Medicare Planning: Federal Report Finds Medicare Advantage Plans Often Deny Necessary Care

Q. Medicare Fall Open Enrollment starts next month. I heard something not long ago about Medicare Advantage plans denying necessary care. This is very worrisome. What do you know about this, and what is being done? Do you have any tips for this year’s upcoming Medicare Open Enrollment?

A. Of the more than 64 million Americans covered by Medicare, more than 29 million are enrolled in Medicare Advantage plans. Many Americans are attracted to these plans because of lower premiums and the prospect of getting more services than traditional Medicare. What many don’t realize, however, is that you always have to give up something in exchange for these lower premiums and “additional” services, and that almost always means having limited networks of doctors, requiring referrals for certain services such as seeing any kind of specialist, and requiring prior approval for any kind of medical or surgical procedure, with such prior approval often being denied, sometimes for seemingly arbitrary and capricious reasons. As with everything else in life, there is great truth in the old adage “you get what you pay for.”

A common concern about Medicare Advantage plans is that they have an incentive to deny access to certain services and payments to providers in an attempt to increase profits. Insurers are given a set amount of money per patient regardless of the amount of care received.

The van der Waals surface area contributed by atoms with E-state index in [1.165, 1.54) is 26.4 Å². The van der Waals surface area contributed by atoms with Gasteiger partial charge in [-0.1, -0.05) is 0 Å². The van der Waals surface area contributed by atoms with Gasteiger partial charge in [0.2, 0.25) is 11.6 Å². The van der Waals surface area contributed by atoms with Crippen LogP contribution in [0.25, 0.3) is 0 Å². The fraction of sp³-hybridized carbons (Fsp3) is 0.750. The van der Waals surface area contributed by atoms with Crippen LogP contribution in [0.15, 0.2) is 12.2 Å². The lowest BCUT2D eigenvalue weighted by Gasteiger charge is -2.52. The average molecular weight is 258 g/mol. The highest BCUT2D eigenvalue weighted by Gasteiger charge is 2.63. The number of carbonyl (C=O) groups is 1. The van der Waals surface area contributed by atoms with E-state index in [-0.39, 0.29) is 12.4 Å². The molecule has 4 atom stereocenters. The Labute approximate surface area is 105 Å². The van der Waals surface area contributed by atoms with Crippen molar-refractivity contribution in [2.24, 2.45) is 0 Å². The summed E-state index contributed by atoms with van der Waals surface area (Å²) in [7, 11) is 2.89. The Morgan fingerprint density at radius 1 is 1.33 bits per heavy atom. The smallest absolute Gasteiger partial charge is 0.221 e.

Government Watchdog Report Found Private Medicare Plans Routinely Rejected Claims and Denied Services

The U.S. Department of Health and Human Services (HHS) released a report earlier this year that discusses the issue of denial of access to services and payments. The report found that Medicare-managed care organizations (i.e., Medicare Advantage plans) inappropriately denied medically necessary care to tens of thousands of people enrolled in private Medicare Advantage plans.

The report from HHS’ inspector general investigators states that:

  • Private Medicare plans denied 18 percent of claims allowed under Medicare coverage rules. Medicare Advantage plans denied payment requests, mostly because of human mistakes during manual claims reviews or because of system processing errors.